Under Labor Code §1025, private employers with 25 or more employees shall reasonably accommodate employees who voluntarily enter drug/alcohol rehabilitation programs provided that the rehabilitation does not provide an undue hardship for the employer. However, there is no affirmative duty on the employer to allow an employee to enroll in or to attend a rehabilitation program. The employer also may terminate or refuse to hire an employee if the employee cannot perform his job duties because of current drug/alcohol use or poses a threat to the health or safety of himself or others. However, employers covered by FMLA/CFRA may be required to give time off to employees undergoing treatment.


Counsel to Management: Although certain scenarios might be straight-forward, it is always a good idea to consult with counsel as each case should be examined on a case-by-case basis. Please contact the Saqui Law Group if you have questions concerning any personnel issues.

Welcome to WAPA

Governor Signs Ag Overtime Bill

Ignoring the pleas of real farmworkers and the agricultural industry, Governor Edmund G. Brown Jr. today signed AB 1066, the ag overtime legislation. This means that California will have the most stringent trigger of any state in the country for overtime for farmworkers, with 45 states having no overtime protection at all. The Governor signed this bill, supposedly to bring “equality to all workers”, yet taxi cab drivers, commercial fishermen, car salesmen, student nurses, computer programmers, and carnival workers all work without any overtime provisions whatsoever. The Governor signed this ag overtime bill in the same year that minimum wage legislation was also passed that will take California to the highest minimum wage as well as legislation forcing California to adopt additional greenhouse gas regulations for businesses in California. California is the only state in the country subject to such regulations. Today’s signing occurred despite numerous requests by the agricultural industry to meet with the Governor to discuss our concerns. The message is clear. California simply doesn’t care. These provisions will be phased in over the next few years ending with the overtime provisions to be triggered at 8 hours per day and 40 hours per week.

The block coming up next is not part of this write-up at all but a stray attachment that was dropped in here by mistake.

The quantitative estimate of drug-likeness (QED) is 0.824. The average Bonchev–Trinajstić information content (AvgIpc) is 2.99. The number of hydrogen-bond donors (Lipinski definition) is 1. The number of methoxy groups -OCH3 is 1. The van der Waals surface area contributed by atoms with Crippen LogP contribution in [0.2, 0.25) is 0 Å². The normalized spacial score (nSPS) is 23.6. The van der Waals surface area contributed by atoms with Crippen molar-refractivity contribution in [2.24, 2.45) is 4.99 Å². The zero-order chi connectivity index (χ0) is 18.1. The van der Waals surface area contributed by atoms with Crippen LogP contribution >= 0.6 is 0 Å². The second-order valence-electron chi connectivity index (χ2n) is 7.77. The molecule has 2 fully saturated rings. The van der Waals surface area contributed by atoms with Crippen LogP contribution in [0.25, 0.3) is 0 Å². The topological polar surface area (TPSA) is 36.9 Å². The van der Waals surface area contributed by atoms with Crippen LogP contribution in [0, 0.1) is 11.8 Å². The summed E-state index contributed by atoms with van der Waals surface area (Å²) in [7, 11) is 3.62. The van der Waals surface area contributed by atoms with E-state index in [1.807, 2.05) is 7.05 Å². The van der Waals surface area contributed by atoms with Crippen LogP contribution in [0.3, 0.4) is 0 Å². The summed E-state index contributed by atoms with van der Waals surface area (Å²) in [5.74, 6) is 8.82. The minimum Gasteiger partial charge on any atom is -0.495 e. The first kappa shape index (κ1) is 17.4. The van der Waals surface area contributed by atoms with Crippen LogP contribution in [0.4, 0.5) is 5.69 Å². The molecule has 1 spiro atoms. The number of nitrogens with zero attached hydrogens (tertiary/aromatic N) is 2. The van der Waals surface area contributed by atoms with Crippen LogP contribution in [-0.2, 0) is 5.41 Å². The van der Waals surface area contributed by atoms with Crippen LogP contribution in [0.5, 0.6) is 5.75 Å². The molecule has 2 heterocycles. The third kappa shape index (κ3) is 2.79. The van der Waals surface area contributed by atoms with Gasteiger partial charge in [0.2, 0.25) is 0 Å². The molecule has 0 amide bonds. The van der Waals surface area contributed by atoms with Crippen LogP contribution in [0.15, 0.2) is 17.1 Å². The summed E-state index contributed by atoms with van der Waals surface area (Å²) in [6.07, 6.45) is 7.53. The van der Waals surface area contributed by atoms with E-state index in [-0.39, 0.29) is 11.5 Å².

In the Beginning As folks transitioned out of cotton and into tree nuts, the industry recognized the need to have active and effective representation at the local, state and national levels. Having enjoyed such effective representation over the years from the California Cotton Ginners and Growers Associations, these folks yearned for the same representation in the tree nut processing industry. Issues such as air quality, food safety, labor, taxes, employee safety, and environmental concerns are at the forefront, and there is a significant need for an aggressive and dynamic Association to lead the industry into the next decade and beyond. In recognition of this, the Western Agricultural Processors Association was created in 2009. The Western Agricultural Processors Association (WAPA) shares staff and office space with the California Cotton Ginners and Growers Associations taking advantage of a unique and opportunistic situation. WAPA is a voluntary dues organization with four shared staff and one dedicated staff person. Regulatory, legislative and legal issues fall under the purview of this new organization for the tree nut processing industry, which includes almonds, pecans, pistachios and walnuts. From air quality permits to conditional use permits, from regulatory hearings on greenhouse gases to federal legislation on food safety, and from OSHA violations to assisting members on hazardous materials business plans, no issue is too small or too large for WAPA. WAPA has assembled one of the best and most capable staffs in the industry, and the results are already starting to show Membership The Western Agricultural Processors Association represents facilities involved in the processing of almonds, pecans, pistachios and walnuts.Membership in the Association is classified as Regular memberships are limited to almond hullers or processors, pecan and pistachio processors, and walnut dehydrators and processors. Associate memberships are limited to any individual or business entity which is not engaged in agricultural processing, but which provides products or services directly related to the agricultural processing industry. WAPA Associate members include, but are not limited to, commodity brokers, accounting firms, and insurance brokers. Organization The Western Agricultural Processors Association is governed by a Board of Directors, elected by its membership.The Board consists of up to 15 members from throughout the state, and throughout the industry.The Board meets on a quarterly basis and conducts an Annual Meeting in the spring of each year.WAPA, in conjunction with the California Cotton Ginners and Growers Associations, conducts a special training school for its members focused on safety.In combination with the school, the Association holds a Labor Management Seminar for all of the managers. Consulting Services In researching and considering the concept of forming a new organization, the Boards of Directors for the California Cotton Ginners and Growers Associations instructed staff to perform some of the work on a consulting basis first. The point was to determine the workload from consulting and to determine if there was sufficient interest. In November of 2007, the Association began conducting services under consulting contracts for such services as air quality permits and safety plans.The effort has been so successful that demand has progressed outside the tree nut industry into other agricultural processing facilities, including vegetable dehydration facilities, tomato processing facilities, and wheat mills, as well as cotton gins in Arizona.It was determined by the new Board of Directors of WAPA, that WAPA would maintain the consulting services to provide offsetting income to help with the expenses of getting the new organization up and running.Today, WAPA provides for a long list of satisfied clients in the agricultural processing industry, by providing critical services such as air quality, safety, food safety, and environmental issues (Hazardous Materials Business Plan, Spill Prevention Control and Countermeasure Plans, etc.).